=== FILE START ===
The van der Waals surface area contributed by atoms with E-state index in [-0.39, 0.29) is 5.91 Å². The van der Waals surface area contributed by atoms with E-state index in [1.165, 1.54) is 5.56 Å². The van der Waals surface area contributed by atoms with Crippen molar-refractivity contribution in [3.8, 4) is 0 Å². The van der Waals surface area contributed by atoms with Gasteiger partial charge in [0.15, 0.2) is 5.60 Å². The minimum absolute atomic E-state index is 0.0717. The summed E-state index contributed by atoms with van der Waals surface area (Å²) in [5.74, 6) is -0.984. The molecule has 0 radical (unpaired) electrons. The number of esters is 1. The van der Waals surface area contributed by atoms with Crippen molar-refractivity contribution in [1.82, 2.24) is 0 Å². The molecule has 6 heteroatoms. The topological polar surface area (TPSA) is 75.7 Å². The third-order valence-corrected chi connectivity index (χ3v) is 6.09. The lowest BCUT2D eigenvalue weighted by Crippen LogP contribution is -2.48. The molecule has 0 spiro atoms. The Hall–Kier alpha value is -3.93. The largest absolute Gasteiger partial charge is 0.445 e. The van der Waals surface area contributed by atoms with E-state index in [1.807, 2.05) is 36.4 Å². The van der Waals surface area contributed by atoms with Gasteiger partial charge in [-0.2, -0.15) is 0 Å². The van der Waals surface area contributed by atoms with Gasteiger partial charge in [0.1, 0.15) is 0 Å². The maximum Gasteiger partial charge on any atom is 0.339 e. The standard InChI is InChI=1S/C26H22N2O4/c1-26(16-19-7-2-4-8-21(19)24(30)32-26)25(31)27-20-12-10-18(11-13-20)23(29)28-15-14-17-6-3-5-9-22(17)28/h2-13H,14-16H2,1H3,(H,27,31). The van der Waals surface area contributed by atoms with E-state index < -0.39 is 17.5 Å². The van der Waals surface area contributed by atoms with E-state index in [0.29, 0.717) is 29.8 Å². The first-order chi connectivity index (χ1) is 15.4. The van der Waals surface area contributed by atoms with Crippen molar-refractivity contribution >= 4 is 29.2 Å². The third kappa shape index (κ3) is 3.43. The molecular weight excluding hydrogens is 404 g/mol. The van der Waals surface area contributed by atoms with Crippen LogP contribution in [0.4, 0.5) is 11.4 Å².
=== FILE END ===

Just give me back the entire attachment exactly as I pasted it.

The van der Waals surface area contributed by atoms with E-state index in [-0.39, 0.29) is 5.91 Å². The van der Waals surface area contributed by atoms with E-state index in [1.165, 1.54) is 5.56 Å². The van der Waals surface area contributed by atoms with Crippen molar-refractivity contribution in [3.8, 4) is 0 Å². The van der Waals surface area contributed by atoms with Gasteiger partial charge in [0.15, 0.2) is 5.60 Å². The minimum absolute atomic E-state index is 0.0717. The summed E-state index contributed by atoms with van der Waals surface area (Å²) in [5.74, 6) is -0.984. The molecule has 0 radical (unpaired) electrons. The number of esters is 1. The van der Waals surface area contributed by atoms with Crippen molar-refractivity contribution in [1.82, 2.24) is 0 Å². The molecule has 6 heteroatoms. The topological polar surface area (TPSA) is 75.7 Å². The third-order valence-corrected chi connectivity index (χ3v) is 6.09. The lowest BCUT2D eigenvalue weighted by Crippen LogP contribution is -2.48. The molecule has 0 spiro atoms. The Hall–Kier alpha value is -3.93. The largest absolute Gasteiger partial charge is 0.445 e. The van der Waals surface area contributed by atoms with E-state index in [1.807, 2.05) is 36.4 Å². The van der Waals surface area contributed by atoms with Gasteiger partial charge in [-0.2, -0.15) is 0 Å². The van der Waals surface area contributed by atoms with Gasteiger partial charge in [0.1, 0.15) is 0 Å². The maximum Gasteiger partial charge on any atom is 0.339 e. The standard InChI is InChI=1S/C26H22N2O4/c1-26(16-19-7-2-4-8-21(19)24(30)32-26)25(31)27-20-12-10-18(11-13-20)23(29)28-15-14-17-6-3-5-9-22(17)28/h2-13H,14-16H2,1H3,(H,27,31). The van der Waals surface area contributed by atoms with E-state index < -0.39 is 17.5 Å². The van der Waals surface area contributed by atoms with E-state index in [0.29, 0.717) is 29.8 Å². The first-order chi connectivity index (χ1) is 15.4. The van der Waals surface area contributed by atoms with Crippen molar-refractivity contribution >= 4 is 29.2 Å². The third kappa shape index (κ3) is 3.43. The molecular weight excluding hydrogens is 404 g/mol. The van der Waals surface area contributed by atoms with Crippen LogP contribution in [0.4, 0.5) is 11.4 Å².